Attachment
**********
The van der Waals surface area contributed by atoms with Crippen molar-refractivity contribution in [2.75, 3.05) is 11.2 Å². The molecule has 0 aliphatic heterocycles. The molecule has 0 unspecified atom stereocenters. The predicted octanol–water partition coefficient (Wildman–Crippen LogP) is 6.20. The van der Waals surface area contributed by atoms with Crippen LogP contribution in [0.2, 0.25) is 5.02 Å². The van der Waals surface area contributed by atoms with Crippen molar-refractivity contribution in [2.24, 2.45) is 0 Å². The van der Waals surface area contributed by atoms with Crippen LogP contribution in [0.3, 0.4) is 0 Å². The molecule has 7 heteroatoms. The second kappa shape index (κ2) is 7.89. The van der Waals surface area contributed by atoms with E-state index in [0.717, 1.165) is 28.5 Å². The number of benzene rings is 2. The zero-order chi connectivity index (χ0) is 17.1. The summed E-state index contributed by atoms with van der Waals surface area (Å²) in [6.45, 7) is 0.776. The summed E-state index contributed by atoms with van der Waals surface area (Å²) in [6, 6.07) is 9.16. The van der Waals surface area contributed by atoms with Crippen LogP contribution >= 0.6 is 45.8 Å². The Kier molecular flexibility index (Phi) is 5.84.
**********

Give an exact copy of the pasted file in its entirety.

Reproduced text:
The van der Waals surface area contributed by atoms with Crippen molar-refractivity contribution in [2.75, 3.05) is 11.2 Å². The molecule has 0 aliphatic heterocycles. The molecule has 0 unspecified atom stereocenters. The predicted octanol–water partition coefficient (Wildman–Crippen LogP) is 6.20. The van der Waals surface area contributed by atoms with Crippen LogP contribution in [0.2, 0.25) is 5.02 Å². The van der Waals surface area contributed by atoms with Crippen molar-refractivity contribution in [2.24, 2.45) is 0 Å². The van der Waals surface area contributed by atoms with Crippen LogP contribution in [0.3, 0.4) is 0 Å². The molecule has 7 heteroatoms. The second kappa shape index (κ2) is 7.89. The van der Waals surface area contributed by atoms with E-state index in [0.717, 1.165) is 28.5 Å². The number of benzene rings is 2. The zero-order chi connectivity index (χ0) is 17.1. The summed E-state index contributed by atoms with van der Waals surface area (Å²) in [6.45, 7) is 0.776. The summed E-state index contributed by atoms with van der Waals surface area (Å²) in [6, 6.07) is 9.16. The van der Waals surface area contributed by atoms with Crippen LogP contribution >= 0.6 is 45.8 Å². The Kier molecular flexibility index (Phi) is 5.84.